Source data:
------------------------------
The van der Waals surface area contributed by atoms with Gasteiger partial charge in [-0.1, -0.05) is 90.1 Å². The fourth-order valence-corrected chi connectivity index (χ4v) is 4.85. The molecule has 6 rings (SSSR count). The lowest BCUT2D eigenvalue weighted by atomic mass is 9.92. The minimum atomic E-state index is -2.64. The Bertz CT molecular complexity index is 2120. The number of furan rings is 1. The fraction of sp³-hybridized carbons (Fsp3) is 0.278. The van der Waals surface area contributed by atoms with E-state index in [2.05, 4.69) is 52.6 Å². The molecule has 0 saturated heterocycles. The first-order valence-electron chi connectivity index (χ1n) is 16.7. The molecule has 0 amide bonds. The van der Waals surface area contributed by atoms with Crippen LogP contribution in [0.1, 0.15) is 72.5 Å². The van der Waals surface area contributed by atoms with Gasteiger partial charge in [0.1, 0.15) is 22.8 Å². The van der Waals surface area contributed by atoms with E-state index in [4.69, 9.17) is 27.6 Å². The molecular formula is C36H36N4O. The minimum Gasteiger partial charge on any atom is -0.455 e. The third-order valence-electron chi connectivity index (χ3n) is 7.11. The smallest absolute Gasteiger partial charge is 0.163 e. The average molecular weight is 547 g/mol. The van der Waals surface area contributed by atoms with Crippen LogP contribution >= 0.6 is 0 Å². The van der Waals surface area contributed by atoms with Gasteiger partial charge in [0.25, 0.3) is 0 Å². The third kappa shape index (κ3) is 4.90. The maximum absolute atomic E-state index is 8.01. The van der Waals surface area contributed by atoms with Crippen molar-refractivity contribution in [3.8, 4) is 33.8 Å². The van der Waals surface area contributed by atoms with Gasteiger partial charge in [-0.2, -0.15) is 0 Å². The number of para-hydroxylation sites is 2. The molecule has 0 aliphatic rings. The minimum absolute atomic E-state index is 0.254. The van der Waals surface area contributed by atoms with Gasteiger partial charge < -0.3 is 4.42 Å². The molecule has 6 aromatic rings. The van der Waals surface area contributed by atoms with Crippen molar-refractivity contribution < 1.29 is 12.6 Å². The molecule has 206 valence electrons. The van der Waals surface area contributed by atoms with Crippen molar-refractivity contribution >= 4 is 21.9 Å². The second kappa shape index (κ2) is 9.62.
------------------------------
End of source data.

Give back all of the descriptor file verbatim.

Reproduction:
The van der Waals surface area contributed by atoms with Gasteiger partial charge in [-0.1, -0.05) is 90.1 Å². The fourth-order valence-corrected chi connectivity index (χ4v) is 4.85. The molecule has 6 rings (SSSR count). The lowest BCUT2D eigenvalue weighted by atomic mass is 9.92. The minimum atomic E-state index is -2.64. The Bertz CT molecular complexity index is 2120. The number of furan rings is 1. The fraction of sp³-hybridized carbons (Fsp3) is 0.278. The van der Waals surface area contributed by atoms with E-state index in [2.05, 4.69) is 52.6 Å². The molecule has 0 saturated heterocycles. The first-order valence-electron chi connectivity index (χ1n) is 16.7. The molecule has 0 amide bonds. The van der Waals surface area contributed by atoms with Crippen LogP contribution in [0.1, 0.15) is 72.5 Å². The van der Waals surface area contributed by atoms with Gasteiger partial charge in [0.1, 0.15) is 22.8 Å². The van der Waals surface area contributed by atoms with E-state index in [4.69, 9.17) is 27.6 Å². The molecular formula is C36H36N4O. The minimum Gasteiger partial charge on any atom is -0.455 e. The third-order valence-electron chi connectivity index (χ3n) is 7.11. The smallest absolute Gasteiger partial charge is 0.163 e. The average molecular weight is 547 g/mol. The van der Waals surface area contributed by atoms with Crippen LogP contribution >= 0.6 is 0 Å². The van der Waals surface area contributed by atoms with Gasteiger partial charge in [0.25, 0.3) is 0 Å². The third kappa shape index (κ3) is 4.90. The maximum absolute atomic E-state index is 8.01. The van der Waals surface area contributed by atoms with Crippen molar-refractivity contribution in [3.8, 4) is 33.8 Å². The van der Waals surface area contributed by atoms with Gasteiger partial charge in [-0.2, -0.15) is 0 Å². The number of para-hydroxylation sites is 2. The molecule has 0 aliphatic rings. The minimum absolute atomic E-state index is 0.254. The van der Waals surface area contributed by atoms with Gasteiger partial charge < -0.3 is 4.42 Å². The molecule has 6 aromatic rings. The van der Waals surface area contributed by atoms with Crippen molar-refractivity contribution < 1.29 is 12.6 Å². The molecule has 206 valence electrons. The van der Waals surface area contributed by atoms with Crippen molar-refractivity contribution >= 4 is 21.9 Å². The second kappa shape index (κ2) is 9.62.